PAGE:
To summarise, MUSE observations of M87 revelad that this central galaxy in the Virgo cluster has a very complex kinematic structure, comprising of an outer prolate-like rotation and a central KDC. The two rotation patterns seem distinct and with a mutual orientation of about 140 degrees. How does one build a galaxy like this? M87 is a product of a long history of galaxy mergers, some of which were between galaxies of smilar masses and most of which were between a big galaxy (M87) and many small satellites. By knowing the actual shape and kinematics, by knowing the chemistry and age of the stars, but also the properties of globular clusters and surrounding satellite galaxies, we may start deciphering the colourful history of M87.

And MUSE is a really impressive instrument!

ATLAS3D Paper 23. Angular momentum and nuclear surface brightness profiles

(appeared on the main page on 01.09.2013.)

Here is a highlight of my recent work based on ATLAS3D data. These two diagrams are from
Krajnović et al. 2013 (MNRAS, 433, 2812K) and with colours and symbols show the nuclear shape of the radial surface brightness profiles in the λR - ε space of nearby early-type galaxies. (λR and ε respectively measure the specific angular momentum of stars and the apparent shape of galaxies within the half-light radius). The shape of the light profiles can be related to the formation of galaxies. They either continue increasing at the last resolution point (typically about 10 pc for galaxies in this study) or they turn downwards at some point and stay flat until the last observable point (so, it is critical to use Hubble Space Telesope observations). The nuclear regions in galaxies where the light profile turns down and stays flat are called "cores". The other type of light profiles, those that keep increasing at the smallest spatial scales we can probe, are sometimes called "core-less" (or power-laws). The idea is that cores are made by massive black holes which are bound in a bianry system and kick far out all stars that cross their paths. These black holes are brought together in a merger of two galaxies of simular sizes. However, if there is a lot of gas present during the merger (i.e. brought by one of the galaxies), even if cores are created by the massive black hole binary, new stars will be made from the gas and the light profile will be core-less.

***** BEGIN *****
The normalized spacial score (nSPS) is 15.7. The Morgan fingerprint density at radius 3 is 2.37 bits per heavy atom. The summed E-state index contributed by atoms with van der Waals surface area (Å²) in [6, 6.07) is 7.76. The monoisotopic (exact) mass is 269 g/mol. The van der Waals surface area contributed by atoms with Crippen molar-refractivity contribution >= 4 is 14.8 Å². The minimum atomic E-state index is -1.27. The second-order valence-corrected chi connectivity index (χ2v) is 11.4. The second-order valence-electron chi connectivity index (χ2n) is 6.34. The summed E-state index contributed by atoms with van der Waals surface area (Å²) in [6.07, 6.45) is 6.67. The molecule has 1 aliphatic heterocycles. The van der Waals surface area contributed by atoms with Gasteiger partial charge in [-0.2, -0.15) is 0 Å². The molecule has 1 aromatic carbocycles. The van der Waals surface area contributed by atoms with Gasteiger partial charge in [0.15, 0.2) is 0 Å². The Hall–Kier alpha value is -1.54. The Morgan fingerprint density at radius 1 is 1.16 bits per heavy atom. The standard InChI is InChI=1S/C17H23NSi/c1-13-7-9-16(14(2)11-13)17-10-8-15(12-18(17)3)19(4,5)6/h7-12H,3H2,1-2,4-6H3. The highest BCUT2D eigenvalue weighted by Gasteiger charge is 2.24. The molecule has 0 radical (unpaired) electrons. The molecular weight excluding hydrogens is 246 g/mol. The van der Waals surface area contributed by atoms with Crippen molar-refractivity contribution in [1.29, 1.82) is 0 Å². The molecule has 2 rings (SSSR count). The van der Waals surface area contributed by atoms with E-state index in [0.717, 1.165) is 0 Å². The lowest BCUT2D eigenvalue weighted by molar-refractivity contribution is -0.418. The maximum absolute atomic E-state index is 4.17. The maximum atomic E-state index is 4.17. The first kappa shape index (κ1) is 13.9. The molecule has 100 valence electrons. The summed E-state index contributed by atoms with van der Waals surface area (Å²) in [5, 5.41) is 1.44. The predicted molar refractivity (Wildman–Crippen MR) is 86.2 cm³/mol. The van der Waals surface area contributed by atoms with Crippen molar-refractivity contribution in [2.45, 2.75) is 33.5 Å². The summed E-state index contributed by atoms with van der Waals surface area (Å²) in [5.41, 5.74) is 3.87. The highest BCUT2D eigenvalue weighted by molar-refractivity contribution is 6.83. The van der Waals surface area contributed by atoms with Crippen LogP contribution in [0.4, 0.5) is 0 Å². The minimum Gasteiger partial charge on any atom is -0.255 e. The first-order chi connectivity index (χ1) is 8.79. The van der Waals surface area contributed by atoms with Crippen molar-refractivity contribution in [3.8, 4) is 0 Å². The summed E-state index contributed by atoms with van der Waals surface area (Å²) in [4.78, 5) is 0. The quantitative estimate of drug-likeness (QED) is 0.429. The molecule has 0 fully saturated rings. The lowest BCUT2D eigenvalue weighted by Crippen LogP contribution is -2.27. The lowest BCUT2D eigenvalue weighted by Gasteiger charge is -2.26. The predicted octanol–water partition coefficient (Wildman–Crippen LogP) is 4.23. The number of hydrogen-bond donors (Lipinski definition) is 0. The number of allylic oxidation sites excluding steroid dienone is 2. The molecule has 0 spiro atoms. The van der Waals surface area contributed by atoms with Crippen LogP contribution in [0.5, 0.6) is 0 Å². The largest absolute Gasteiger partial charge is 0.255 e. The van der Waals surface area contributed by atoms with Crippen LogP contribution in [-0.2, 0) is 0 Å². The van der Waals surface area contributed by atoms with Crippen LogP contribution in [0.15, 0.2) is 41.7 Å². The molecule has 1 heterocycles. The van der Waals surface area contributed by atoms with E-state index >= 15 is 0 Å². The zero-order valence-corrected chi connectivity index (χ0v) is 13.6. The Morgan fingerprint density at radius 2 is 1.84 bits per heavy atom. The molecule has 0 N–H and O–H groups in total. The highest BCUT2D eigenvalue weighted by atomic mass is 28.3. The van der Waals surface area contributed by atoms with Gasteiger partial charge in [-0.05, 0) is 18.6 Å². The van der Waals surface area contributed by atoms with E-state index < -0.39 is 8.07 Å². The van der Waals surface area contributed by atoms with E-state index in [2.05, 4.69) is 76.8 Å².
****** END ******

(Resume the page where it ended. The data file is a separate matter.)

There are several ways to determine which galaxy has a core or a core-less profiles. One can, for example, fit an outer piece of the light profile with a function (such as the Sersic 1968 profile) and then estimate how much does the nuclear light profile deviate from this outer fit (e.g. Kormendy et al. 2009), in other words shows an "excess" (e.g. core-less) or a "deficit" (core). Anotehr way is to fit a more specific function, such as the so-called core-Sersic function (Graham et al. 2003). In this work, we used the so-called "Nuker-law" (Lauer et al. 1995), which is a double power-law function meant to be applied only to the inner regions of the light profiles (not on the full galaxy). Each method gives somewhat different results (as it measures different things), but, as we show in the paper, they are not very different.